Have you ever noticed those little circles containing pictures at the top of your social media feeds? They are called ‘Stories’ and although they might have started on Snapchat, that hasn’t stopped them making their way onto all our beloved social apps.

For the uninitiated, Stories are image and/or video-based sequences, often containing text, that users can click or swipe through on social media. The sequence builds up a ‘story’ for the viewer.

Snapchat and Instagram Stories might not be your first port of call when it comes to journalism, however, they are growing in popularity: so, if you want to learn how to tell a news story with ten second videos, you probably need to talk to Sumaiya Omar. A social media consultant and founder of HashtagOurStories, she believes Stories are a great way of producing and curating original journalism.

Speaking at the newsrewired conference in London yesterday (19 July), Sumaiya delivered a session about making big things happen on a small budget.

She explained that what makes stories unique are the very things that make them useful for creating content. So, here are Sumaiya’s tips for using Stories, to tell stories:

  • Suspense and engagement – Sumaiya explained that Stories represent a whole new way for audiences to engage with content. Snapchat and Instagram Stories allow you to update an ongoing news item as it happens, keeping audiences engaged, which means they keep checking back for more.
  • Native and niche – in an age of fake news, Stories represent an authentic and original way to bring content to people Stories aren’t the place for fancy cameras or editing – when someone taps on your story they want to see raw, exclusive content.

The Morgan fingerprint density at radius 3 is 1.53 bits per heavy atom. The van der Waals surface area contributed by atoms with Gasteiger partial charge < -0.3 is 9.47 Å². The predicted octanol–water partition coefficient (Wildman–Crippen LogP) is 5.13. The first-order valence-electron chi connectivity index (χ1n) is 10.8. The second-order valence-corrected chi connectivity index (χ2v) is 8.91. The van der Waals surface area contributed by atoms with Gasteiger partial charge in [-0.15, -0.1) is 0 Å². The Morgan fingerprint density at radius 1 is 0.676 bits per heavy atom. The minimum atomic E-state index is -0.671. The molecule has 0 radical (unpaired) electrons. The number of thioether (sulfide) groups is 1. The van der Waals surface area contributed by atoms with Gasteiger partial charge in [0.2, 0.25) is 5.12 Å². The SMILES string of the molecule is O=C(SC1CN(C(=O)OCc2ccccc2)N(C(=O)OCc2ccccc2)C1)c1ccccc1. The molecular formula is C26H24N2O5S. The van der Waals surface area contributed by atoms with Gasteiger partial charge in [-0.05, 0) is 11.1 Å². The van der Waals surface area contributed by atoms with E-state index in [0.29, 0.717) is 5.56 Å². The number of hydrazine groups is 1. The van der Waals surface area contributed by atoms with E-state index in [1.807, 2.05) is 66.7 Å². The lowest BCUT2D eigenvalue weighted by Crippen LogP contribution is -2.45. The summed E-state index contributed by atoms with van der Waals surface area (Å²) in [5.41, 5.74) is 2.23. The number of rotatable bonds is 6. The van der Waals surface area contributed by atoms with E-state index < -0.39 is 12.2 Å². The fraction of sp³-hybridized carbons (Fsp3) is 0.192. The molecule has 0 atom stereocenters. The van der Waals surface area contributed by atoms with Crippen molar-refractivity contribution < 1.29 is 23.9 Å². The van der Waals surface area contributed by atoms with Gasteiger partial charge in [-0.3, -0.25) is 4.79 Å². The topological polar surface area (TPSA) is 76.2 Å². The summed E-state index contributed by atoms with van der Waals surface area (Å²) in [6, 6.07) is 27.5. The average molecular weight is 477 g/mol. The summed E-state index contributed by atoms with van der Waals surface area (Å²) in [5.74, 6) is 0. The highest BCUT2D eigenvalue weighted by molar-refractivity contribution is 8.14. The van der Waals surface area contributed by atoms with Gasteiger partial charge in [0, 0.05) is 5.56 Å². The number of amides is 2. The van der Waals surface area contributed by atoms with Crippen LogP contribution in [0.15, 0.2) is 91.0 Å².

• Art – apps like Snapchat and Instagram have a wealth of tools to make each instalment of your story look unique and engaging. Using dates and times, hashtags and location stickers to your advantage can connect you to your community.
  • Personality – Stories are a way to create a brand. Being ‘big, bold and authentic’ in front of the camera is necessary to help build audiences.
  • Consistency – whilst tweets and statuses have a relatively short lifespan, Stories go straight back up to the top of users’ timelines when they get updated. Consistently updating your story means consistently being at the top.
  • Hype – getting people to tap on your story is no easy accomplishment and sometimes it is necessary to play a long game. Getting audiences hyped for future content is an essential way of keeping them invested.
  • Arrange and prepare – Stories might seem easy but just like any other type of content, careful planning is necessary to keep things running smoothly. With features like ‘swipe up’, Sumaiya explained content can easily direct traffic outside of apps onto external websites. Planning when these features are going to be used is key to keeping your content organised.
  • Thumb – for Sumaiya, ‘thumb-stopping content’ is no longer something we should be aiming for. We don’t want content that stops us in our tracks – instead we need content that leaves us wanting more. Stories need to engage users’ thumbs, encouraging them to keep on tapping to further the story.

The 'Stories' feature on these platforms may seem trivial to some, but Sumaiya believes they’re more powerful than they’re given credit for.

As she explained: "It doesn’t even have to be one of your own reporters pushing the record button." Indeed, the ability to curate and commission stories has the ability to enhance a platform in terms of original storytelling and real narratives.

With so many different platforms available for smaller news organisations to choose from, Omar added, Stories represent an unintimidating, low cost investment with the potential for big success. Dog filters and flower crowns aside, perhaps it may be time to reconsider how Stories could be used as a genuine journalistic tool.

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